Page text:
The foods reported in the dietary survey are transformed into an index of diet quality called the Healthy Eating Index (HEI) score. The HEI score was developed by researchers at USDA’s Center for Nutrition Policy and Promotion and the National Cancer Institute to measure diet quality in terms of conformance with Federal dietary guidance. This study assessed an individual’s adherence to the 2005 Dietary Guidelines for Americans. The HEI is the sum of scores for 12 dietary components: total fruit, whole fruit, total vegetables, dark green and orange vegetables and legumes, total grains, whole grains, milk, meat and beans, oils, saturated fat, sodium, and calories from solid fats, alcohol and added sugar (SoFAAS).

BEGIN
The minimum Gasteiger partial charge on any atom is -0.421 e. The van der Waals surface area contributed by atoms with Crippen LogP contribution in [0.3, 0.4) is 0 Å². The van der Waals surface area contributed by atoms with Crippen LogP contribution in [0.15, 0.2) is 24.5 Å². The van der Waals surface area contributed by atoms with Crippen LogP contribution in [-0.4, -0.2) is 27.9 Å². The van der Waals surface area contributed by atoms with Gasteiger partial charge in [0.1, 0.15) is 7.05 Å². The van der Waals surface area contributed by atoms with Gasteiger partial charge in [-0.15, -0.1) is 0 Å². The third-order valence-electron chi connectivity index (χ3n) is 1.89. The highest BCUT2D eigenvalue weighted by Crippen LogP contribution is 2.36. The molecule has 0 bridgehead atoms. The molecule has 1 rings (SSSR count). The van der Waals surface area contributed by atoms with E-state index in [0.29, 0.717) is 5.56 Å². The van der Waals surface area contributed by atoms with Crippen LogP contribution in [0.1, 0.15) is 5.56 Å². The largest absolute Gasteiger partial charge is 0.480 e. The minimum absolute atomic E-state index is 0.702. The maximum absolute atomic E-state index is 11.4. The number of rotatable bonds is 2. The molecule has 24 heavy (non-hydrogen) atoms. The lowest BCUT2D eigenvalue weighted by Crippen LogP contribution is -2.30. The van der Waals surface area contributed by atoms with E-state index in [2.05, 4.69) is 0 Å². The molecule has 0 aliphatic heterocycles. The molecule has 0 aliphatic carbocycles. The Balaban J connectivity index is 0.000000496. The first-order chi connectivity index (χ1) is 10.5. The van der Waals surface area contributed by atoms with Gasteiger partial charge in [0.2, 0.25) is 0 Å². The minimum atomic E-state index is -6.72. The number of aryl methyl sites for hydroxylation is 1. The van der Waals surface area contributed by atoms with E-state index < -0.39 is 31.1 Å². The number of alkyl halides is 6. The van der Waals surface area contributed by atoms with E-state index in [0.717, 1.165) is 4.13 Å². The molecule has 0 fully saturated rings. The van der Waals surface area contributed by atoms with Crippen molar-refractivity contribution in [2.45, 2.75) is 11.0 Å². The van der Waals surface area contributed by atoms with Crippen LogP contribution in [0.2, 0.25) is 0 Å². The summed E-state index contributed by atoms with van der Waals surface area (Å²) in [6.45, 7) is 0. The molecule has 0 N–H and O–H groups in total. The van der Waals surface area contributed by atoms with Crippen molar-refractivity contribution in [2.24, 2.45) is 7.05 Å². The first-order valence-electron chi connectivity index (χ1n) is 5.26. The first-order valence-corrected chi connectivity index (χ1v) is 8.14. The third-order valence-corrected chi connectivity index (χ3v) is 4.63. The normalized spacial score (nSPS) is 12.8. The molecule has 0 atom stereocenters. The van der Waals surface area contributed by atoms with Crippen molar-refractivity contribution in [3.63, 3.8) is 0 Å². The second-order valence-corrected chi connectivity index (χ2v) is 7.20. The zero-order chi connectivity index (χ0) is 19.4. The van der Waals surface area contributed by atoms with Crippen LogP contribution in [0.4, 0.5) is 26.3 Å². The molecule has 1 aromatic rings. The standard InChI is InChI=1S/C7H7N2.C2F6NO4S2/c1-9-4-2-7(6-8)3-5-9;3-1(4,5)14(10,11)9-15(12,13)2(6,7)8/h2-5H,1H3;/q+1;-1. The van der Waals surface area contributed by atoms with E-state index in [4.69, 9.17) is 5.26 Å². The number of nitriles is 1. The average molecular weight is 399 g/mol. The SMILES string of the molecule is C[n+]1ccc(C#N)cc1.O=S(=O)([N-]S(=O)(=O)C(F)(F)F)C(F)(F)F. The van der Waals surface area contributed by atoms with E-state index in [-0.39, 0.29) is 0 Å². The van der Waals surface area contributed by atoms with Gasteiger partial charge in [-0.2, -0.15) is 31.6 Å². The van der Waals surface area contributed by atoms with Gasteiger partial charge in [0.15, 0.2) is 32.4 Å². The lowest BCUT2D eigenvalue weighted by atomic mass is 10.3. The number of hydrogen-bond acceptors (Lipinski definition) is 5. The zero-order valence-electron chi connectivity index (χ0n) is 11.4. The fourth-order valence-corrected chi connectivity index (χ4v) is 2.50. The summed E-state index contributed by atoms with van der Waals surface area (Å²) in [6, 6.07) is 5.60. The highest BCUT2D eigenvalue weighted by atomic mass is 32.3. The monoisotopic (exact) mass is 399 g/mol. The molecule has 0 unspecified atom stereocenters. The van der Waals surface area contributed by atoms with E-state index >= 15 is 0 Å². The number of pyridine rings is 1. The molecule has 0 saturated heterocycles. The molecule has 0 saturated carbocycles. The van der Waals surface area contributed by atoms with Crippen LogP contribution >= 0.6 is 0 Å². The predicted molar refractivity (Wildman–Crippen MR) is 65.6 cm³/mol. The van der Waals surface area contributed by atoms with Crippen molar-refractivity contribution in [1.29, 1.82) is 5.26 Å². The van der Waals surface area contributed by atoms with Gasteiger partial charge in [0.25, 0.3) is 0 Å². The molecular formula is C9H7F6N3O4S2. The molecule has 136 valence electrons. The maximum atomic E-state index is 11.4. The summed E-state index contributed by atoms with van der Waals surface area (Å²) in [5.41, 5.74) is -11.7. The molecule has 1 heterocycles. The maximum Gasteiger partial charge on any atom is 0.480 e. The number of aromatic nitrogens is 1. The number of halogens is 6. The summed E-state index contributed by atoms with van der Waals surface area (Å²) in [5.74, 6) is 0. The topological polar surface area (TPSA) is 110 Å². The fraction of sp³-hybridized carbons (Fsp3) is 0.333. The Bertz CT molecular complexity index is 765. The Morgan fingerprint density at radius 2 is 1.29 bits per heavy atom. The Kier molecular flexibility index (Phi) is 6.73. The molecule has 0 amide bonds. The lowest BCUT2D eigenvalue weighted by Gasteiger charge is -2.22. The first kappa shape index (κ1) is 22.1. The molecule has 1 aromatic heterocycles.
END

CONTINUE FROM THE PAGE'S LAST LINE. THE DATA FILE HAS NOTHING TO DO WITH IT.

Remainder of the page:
Scores for all of the food groups and oils are based on intake adequacy on a per-1,000-calorie basis. For food groups that one should be eating more of, higher scores mean higher consumption. For the moderation components, which one should eat less of—saturated fat, sodium, and calories from SoFAAS—higher scores indicate that one is eating less of those things. All in all, higher scores are better.